Two eagles at Standley Lake Regional Park in Westminster are famous since their live eagle cam launched in January.
The female eagle laid three eggs, on Feb. 24, Feb. 27 and March 2. Rod Larsen, Westminster’s Open Space Division manager confirmed that two eaglets hatched April 5 and 6 and the third eaglet hatched on April 11
“The entire process happens naturally,” Larsen said. “They will stick around the nest until late summer.”
Viewers on the internet have been following the growing family, with the live footage being viewed more than 83,000 times this year. This is the first year the footage has been live.
Larson said the city has wanted to put the eagles’ nest live on the internet for several years because the nest’s location is mostly hidden from public view, about half a mile from the eagle blind.
Previously visitors could only see the eagles from that distance.
“Our intent was to make it an educational opportunity worldwide for people to view the eagles in their natural habitat.”
The camera’s angle has a great view of the parents, but not the eggs.
“There isn’t a webcam angle to show the eagles coming out of the egg,” Larsen said. “The viewing opportunity will increase up above the nest in the next few weeks.”
Funding for the webcam comes from the open space operating budget, he said. The eagle cam was installed last fall by a team of City of Westminster Open Space staff working with Boulder-based webcam company View Into the Blue. The wireless webcam is powered by solar panels and attached to a pole donated by United Power Electric Cooperative, which also donated the time to install it. Installation took place in one day while the eagles were away from the nest.
“The video is monitored daily with an opportunity to go back and view footage,” Larsen said. “The city works with View Into the Blue as they provided the camera and also monitor the live feed.”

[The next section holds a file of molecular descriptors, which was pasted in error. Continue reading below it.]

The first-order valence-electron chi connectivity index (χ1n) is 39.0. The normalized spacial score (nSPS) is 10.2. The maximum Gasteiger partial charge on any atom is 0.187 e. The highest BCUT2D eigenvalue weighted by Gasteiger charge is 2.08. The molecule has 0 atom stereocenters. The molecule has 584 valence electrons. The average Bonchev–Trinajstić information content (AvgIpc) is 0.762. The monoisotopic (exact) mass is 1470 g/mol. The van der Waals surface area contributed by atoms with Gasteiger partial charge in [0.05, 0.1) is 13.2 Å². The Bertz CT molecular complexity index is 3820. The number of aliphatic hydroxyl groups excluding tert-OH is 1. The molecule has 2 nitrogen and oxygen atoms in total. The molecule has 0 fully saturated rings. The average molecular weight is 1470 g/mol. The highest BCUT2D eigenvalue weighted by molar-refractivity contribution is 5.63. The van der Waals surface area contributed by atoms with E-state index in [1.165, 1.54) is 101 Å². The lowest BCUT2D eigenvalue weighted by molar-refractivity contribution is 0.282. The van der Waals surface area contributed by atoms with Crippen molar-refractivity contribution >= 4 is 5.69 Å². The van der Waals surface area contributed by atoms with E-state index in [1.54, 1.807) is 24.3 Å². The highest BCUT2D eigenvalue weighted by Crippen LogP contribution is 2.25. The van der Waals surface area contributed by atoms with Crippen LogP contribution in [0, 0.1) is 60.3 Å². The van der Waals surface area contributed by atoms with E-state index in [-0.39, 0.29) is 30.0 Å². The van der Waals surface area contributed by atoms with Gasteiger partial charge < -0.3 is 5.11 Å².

The nesting site is located at the northwest side of Standley Lake. The eagles stay at the nest year-round and can now be viewed from anywhere in the world.
The staff hasn’t named the eagles, he said.
“The eagles do not have names as it is the intention to keep it as natural as possible. They have nested in a cottonwood tree that is isolated.” Larsen added, “They tend to favor those type of trees.”
He added that this is a brand new nest this year close to the old nest. The electric pole is located between both trees, so the webcam can pan between the old and new nest.
This pair of eagles has nested at the park since January 1993 in an area that is closed off to access, so that they can mate and raise their young in a protected nesting habitat. This seclusion has led to success, since they have produced two eaglets each year for 21 years since 1996, with the exception of 2015, when they successfully raised three eaglets.
When asked if any of the eaglets have remained at the lake, Larsen confirmed that they did see more than two eagles at the lake last year, but it is difficult to determine if they are from this family.
Now anyone can click on the link at http://www.ci.westminster.co.us/eaglecam and watch a live broadcast of the eagles as they interact and raise their young. This helps people around the world connect with nature and learn about the preservation of wildlife. At any given time, viewers are able to witness life as it is started and sustained in natural ways, and can watch the eagles as they diligently protect the nest and their young.